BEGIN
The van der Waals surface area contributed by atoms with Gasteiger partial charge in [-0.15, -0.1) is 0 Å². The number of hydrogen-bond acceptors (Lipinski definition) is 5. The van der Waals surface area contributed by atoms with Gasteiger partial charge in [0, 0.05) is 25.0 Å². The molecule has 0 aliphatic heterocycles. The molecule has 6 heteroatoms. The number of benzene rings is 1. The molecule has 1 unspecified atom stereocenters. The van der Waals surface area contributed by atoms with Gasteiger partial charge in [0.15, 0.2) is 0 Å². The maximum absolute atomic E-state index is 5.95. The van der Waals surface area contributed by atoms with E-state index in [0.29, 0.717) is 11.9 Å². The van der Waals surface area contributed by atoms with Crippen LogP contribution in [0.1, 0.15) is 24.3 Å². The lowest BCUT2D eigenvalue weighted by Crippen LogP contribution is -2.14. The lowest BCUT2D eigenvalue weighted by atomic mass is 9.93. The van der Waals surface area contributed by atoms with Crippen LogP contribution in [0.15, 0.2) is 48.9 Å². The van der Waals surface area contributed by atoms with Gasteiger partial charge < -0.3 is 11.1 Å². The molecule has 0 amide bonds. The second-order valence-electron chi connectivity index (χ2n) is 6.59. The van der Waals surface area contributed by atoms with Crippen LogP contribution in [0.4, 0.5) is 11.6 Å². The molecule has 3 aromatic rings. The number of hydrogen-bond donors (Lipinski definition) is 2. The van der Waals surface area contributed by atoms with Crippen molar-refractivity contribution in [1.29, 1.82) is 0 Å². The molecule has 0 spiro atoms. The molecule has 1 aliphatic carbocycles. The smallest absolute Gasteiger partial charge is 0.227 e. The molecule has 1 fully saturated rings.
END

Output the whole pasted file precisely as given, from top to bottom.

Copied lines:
The van der Waals surface area contributed by atoms with Gasteiger partial charge in [-0.15, -0.1) is 0 Å². The number of hydrogen-bond acceptors (Lipinski definition) is 5. The van der Waals surface area contributed by atoms with Gasteiger partial charge in [0, 0.05) is 25.0 Å². The molecule has 0 aliphatic heterocycles. The molecule has 6 heteroatoms. The number of benzene rings is 1. The molecule has 1 unspecified atom stereocenters. The van der Waals surface area contributed by atoms with Gasteiger partial charge in [0.15, 0.2) is 0 Å². The maximum absolute atomic E-state index is 5.95. The van der Waals surface area contributed by atoms with E-state index in [0.29, 0.717) is 11.9 Å². The van der Waals surface area contributed by atoms with Crippen LogP contribution in [0.1, 0.15) is 24.3 Å². The lowest BCUT2D eigenvalue weighted by Crippen LogP contribution is -2.14. The lowest BCUT2D eigenvalue weighted by atomic mass is 9.93. The van der Waals surface area contributed by atoms with Crippen LogP contribution in [0.15, 0.2) is 48.9 Å². The van der Waals surface area contributed by atoms with Gasteiger partial charge < -0.3 is 11.1 Å². The molecule has 0 amide bonds. The second-order valence-electron chi connectivity index (χ2n) is 6.59. The van der Waals surface area contributed by atoms with Crippen LogP contribution in [0.4, 0.5) is 11.6 Å². The molecule has 3 aromatic rings. The number of hydrogen-bond donors (Lipinski definition) is 2. The van der Waals surface area contributed by atoms with Crippen molar-refractivity contribution in [1.29, 1.82) is 0 Å². The molecule has 0 spiro atoms. The molecule has 1 aliphatic carbocycles. The smallest absolute Gasteiger partial charge is 0.227 e. The molecule has 1 fully saturated rings.